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Volunteers sign up in droves to be part of nation's first marine park

Kayaking at Mount Batten Watersports Activity Centre (image courtesy: Mount Batten Watersports Activity Centre/Visit Plymouth)

£22 million project aims to connect every Plymouth resident to the sea

More than 100 volunteers have already signed up ahead of a citywide recruitment programme to be part of the UK’s first national marine park in Plymouth which aims to get every resident connected to the sea.

The city council says people are enthusiastic about the project, which has secured over half of the £22 million needed from the National Lottery Heritage Fund.

Councillors agreed a business case at a cabinet meeting this week, including £2 million of capital funding already in the budget, a fundraising target of £2 million underwritten by the council and expected to be met by levelling up funding already secured, and £500,000 from the Mount Batton Centre, a watersports charity, towards work on a pontoon there.

Cllr Tudor Evans (Lab, Ham) said the “awesome” project would revolutionise how people connect with, enjoy and celebrate the sea.

He said the council had spent two years “road testing” the project with 10,000 people engaging in activities, and now it was time to “make it happen”.

The first work in a five-year funding programme includes refurbishing the first floor and terrace of Tinside Lido, described currently as “grim” by the council leader. It will create a multi-purpose event space for people to enjoy “one of the best views in Plymouth”.

The new pontoon at Mount Batten will commence this year along with refurbishment to the centre cafe, accessible changing rooms and improved access to the seventeenth century tower.

A 'swim safe' programme will include swimming, snorkelling and diving to build confidence in, on and under the water, rockpool encounters, community coastal cleans and a ‘sea in your school’ key stage 2 programme.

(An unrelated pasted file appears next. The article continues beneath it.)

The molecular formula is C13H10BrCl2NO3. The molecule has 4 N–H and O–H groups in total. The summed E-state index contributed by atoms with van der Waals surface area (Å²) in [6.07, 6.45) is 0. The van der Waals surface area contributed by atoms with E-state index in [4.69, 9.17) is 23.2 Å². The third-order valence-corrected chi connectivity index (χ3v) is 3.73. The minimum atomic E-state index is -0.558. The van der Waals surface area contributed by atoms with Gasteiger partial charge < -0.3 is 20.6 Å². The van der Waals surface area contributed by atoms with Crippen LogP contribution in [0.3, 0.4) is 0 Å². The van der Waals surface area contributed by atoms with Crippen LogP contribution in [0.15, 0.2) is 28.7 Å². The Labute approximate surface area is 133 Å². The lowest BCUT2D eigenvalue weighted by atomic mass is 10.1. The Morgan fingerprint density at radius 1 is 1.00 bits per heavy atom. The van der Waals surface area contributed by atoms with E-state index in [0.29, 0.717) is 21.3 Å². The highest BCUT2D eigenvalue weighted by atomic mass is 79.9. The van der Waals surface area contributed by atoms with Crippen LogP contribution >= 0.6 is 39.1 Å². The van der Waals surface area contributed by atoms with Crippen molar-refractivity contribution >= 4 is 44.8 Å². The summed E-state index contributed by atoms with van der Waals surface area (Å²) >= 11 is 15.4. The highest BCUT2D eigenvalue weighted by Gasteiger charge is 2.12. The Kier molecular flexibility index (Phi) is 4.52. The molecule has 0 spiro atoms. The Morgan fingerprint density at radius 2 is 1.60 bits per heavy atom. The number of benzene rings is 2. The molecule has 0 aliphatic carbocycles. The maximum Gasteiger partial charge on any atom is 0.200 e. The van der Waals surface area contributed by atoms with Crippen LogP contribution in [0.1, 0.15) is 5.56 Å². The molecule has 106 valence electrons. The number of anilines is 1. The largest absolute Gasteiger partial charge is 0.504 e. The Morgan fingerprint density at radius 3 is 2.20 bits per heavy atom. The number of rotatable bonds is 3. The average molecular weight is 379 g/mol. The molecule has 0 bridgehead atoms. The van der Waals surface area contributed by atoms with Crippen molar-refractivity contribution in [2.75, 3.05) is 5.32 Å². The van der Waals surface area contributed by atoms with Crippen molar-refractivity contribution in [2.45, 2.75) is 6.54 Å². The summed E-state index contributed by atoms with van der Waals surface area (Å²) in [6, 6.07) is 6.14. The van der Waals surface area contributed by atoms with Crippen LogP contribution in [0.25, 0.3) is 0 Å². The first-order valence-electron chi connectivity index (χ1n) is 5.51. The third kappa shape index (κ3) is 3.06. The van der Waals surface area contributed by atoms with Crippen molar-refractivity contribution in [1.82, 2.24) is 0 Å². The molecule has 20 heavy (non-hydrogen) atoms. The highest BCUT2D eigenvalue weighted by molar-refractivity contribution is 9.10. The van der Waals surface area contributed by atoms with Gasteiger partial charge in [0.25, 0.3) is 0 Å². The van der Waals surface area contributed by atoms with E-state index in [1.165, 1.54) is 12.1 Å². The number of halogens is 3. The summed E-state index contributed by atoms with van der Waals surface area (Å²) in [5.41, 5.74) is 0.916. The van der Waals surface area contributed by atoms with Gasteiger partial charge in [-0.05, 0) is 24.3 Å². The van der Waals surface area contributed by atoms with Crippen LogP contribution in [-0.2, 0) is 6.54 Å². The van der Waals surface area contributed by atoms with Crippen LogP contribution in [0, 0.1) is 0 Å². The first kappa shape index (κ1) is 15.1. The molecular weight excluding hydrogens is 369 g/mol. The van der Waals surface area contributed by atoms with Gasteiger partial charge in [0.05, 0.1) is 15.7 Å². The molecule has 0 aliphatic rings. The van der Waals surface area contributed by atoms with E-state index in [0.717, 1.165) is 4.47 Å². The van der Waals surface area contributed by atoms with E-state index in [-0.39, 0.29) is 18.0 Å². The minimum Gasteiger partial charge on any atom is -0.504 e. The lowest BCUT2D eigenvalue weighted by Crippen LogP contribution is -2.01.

“This is what happens when a city gets behind an idea,” said Kat Deeney, the council head of environmental planning.

Former teacher Cllr Sally Cresswell (Lab, Stoke) said it was worth coming out of retirement and back into the classroom for: “It’s that brilliant,” she said.

Teachers will be taught skills so they can provide a richer curriculum and there will be four paid internships for young people who want a career in the marine or other relevant sectors.

“This is a park for all, it’s truly inclusive, completely engaging and what a momentous moment for our city,” she said.

Cllr Evans said people were sceptical about Plymouth’s attempt to secure another large Heritage Lottery award after £15 million was granted to The Box museum and art gallery in 2020.

“It was a bit cheeky for us to have another go, but we knew we had something really special and when we put our minds to something, funders trust us to come up with the goods.”

He said as part of the project two swimming platforms off Plymouth Hoe were coming back for the summer for people’s enjoyment.

Plymouth received £20 million of levelling up cash at the end of last year to regenerate its waterfront and improve the ferry port for lorries. The freeport, national marine park and net zero projects will all benefit from the cash.

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